Definitions

from The American Heritage® Dictionary of the English Language, 4th Edition

  • A river, about 225 km (140 mi) long, rising in northern Czech Republic and flowing generally north along the border of Germany and Poland to the Oder River.

Etymologies

Sorry, no etymologies found.

Examples

  • Konrad E. Bloch was born on 21st January 1912, in Neisse, Upper

    Konrad Bloch - Biography

  • The world may indeed be shrinking and its people becoming an undifferentiated morass, but east of the Oder-Neisse line they are not quite the same as us just yet.

    Stick to buying perfume and forget about kids, Sir Elton

  • There is an answer to that question; but it is not self-evident to everyone east of the Oder-Neisse line.

    The 'Problem of Evil' in Postwar Europe

  • The pontoons were stored at Berlin, Magdeburg and Neisse and were very light weight, being made of thin sheet copper, according to Christopher Duffy.

    Archive 2007-08-01

  • Either way, there are interesting times ahead for the EU, who has so unwisely expanded beyond the Oder-Neisse line.

    Archive 2007-11-01

  • Also on Nov. 20, the Control Council approved the transfer of 6,500,000 Germans from Austria, Hungary, Czechoslovakia, Poland, and the German region beyond the Oder-Neisse line, which had been handed to Poland at the Potsdam Conference, pending a peace settlement.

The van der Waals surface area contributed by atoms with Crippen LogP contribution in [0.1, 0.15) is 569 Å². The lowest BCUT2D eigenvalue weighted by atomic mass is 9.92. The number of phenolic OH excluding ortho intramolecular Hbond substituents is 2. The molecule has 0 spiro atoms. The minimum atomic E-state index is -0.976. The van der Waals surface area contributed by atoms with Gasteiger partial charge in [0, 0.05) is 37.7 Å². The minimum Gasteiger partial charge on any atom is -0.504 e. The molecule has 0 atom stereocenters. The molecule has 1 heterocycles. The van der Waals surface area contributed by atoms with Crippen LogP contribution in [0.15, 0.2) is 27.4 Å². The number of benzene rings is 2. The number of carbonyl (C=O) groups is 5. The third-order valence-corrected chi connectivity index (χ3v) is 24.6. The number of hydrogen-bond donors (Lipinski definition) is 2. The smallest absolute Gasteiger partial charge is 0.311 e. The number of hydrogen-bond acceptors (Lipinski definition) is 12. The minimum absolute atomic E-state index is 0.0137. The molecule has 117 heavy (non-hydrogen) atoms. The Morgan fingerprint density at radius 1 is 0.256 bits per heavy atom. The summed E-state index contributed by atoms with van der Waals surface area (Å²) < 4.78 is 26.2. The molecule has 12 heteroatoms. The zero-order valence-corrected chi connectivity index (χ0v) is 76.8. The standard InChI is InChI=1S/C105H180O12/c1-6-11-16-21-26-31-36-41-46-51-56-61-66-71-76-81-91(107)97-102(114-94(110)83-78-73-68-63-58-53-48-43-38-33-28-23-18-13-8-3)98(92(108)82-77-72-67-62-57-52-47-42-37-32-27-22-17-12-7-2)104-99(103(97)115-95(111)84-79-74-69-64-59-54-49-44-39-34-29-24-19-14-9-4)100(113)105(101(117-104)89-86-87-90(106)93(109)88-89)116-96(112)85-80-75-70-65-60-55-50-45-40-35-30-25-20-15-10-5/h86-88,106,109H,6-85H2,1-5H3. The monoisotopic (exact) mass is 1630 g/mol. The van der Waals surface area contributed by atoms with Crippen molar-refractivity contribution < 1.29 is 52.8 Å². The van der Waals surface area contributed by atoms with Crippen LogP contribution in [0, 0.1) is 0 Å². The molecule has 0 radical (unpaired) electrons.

h. Germany

  • At the Yalta Conference, Poland's eastern territories were reduced approximately to the “Curzon line” of 1919, while its western border, pending a final peace settlement, was extended to the Oder-Neisse line in eastern Germany.

    7. Eastern Europe, 1945-2000

  • The two parties renounced the use of force, and West Germany conditionally recognized the Oder-Neisse line as Poland's western frontier.

    1970, March 19

  • Both sides renounced the use of force for settling disputes, and West Germany conditionally recognized the Oder-Neisse line as the western frontier of Poland.

    1970, Feb. 6

  • With the treaty, the West German government recognized the inviolability of all postwar European boundaries, including specifically the Oder-Neisse line as the western boundary of Poland.

    1970, March 19

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